Can cassette tapes be cool again?

Story highlights

  • Mark Coleman: September brought Cassette Store Day. Why celebrate this? Let's play along
  • Organizers wanted to stimulate a resurgence of cassette tapes, first sold in the '60s, he says
  • He says cassette tapes warred with vinyl and 8-track tapes for dominance, sometimes winning
  • Coleman: Their quality improved, though they fell from favor. But still a cultural touchstone
The cassette tape is back! Or at least this is what the organizers of Cassette Store Day, held in September, would have us believe. Cassettes? Really? Let's play along, if only for nostalgia's sake.
Fifty years after the prototype cassette was introduced at the 1963 Berlin Radio Show, a group of independent labels that release new cassettes have pulled together the global event celebrating and, they hope, stimulating the resurgence of prerecorded tapes.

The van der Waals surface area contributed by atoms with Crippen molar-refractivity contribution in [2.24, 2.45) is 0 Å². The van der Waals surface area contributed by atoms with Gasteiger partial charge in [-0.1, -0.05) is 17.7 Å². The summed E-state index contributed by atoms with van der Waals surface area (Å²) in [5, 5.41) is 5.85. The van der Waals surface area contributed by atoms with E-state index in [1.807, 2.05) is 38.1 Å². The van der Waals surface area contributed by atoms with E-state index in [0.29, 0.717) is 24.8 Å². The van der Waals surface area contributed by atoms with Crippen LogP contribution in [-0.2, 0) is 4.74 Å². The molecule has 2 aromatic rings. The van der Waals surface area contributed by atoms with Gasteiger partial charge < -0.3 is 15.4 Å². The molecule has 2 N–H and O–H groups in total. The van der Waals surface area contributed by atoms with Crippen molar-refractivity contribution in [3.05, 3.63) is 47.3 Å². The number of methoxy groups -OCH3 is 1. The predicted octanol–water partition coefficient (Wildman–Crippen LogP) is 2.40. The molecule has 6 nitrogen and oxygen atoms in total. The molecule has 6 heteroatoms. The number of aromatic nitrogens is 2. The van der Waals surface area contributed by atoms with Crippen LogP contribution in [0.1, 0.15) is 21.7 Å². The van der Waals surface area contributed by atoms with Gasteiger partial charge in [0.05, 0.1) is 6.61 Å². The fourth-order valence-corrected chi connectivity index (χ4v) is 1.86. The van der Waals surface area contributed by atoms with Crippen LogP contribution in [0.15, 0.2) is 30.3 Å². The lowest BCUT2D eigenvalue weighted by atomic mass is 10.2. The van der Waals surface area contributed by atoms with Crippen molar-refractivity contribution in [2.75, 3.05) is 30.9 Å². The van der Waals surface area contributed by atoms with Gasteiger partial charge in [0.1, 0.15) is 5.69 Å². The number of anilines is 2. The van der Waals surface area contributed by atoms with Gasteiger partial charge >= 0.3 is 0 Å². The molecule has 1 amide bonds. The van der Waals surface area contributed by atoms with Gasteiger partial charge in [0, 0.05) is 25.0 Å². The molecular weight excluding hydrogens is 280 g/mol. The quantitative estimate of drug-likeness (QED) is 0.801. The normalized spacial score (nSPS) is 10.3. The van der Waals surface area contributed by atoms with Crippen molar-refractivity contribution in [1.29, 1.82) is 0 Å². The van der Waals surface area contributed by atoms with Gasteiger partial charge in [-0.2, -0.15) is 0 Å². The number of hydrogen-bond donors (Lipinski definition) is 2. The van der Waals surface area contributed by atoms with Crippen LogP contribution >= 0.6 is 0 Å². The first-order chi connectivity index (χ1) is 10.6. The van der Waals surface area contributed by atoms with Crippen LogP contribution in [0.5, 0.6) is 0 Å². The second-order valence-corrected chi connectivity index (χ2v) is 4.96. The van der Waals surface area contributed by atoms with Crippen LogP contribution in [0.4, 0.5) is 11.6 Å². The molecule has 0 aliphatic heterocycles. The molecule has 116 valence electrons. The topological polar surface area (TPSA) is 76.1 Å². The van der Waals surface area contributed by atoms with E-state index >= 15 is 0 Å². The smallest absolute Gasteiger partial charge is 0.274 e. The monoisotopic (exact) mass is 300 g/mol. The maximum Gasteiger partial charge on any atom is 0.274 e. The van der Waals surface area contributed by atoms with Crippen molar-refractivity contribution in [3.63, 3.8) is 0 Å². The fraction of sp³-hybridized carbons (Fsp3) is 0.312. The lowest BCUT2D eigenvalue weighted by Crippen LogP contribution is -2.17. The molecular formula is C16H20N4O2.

The day was observed, according to the group's website, at roughly 100 retail stores and music venues in the U.S., Europe, Canada and South America, with tie-ins, new cassette releases and live performers pushing new tapes. Cassette releases from established bands like At the Drive-In and Flaming Lips were vended, as well as tapes from underground artists like Grape Soda and Gold Bears on the Hope for the Tape Deck label.
Anyone who remembers fumbling with a cassette deck while driving or listening as a tape unspooled and self-destructed in the tape deck or having to insert index finger or pen into the cassette in a usually vain attempt to rewind the hopelessly twisted tape must be asking a simple question: Why?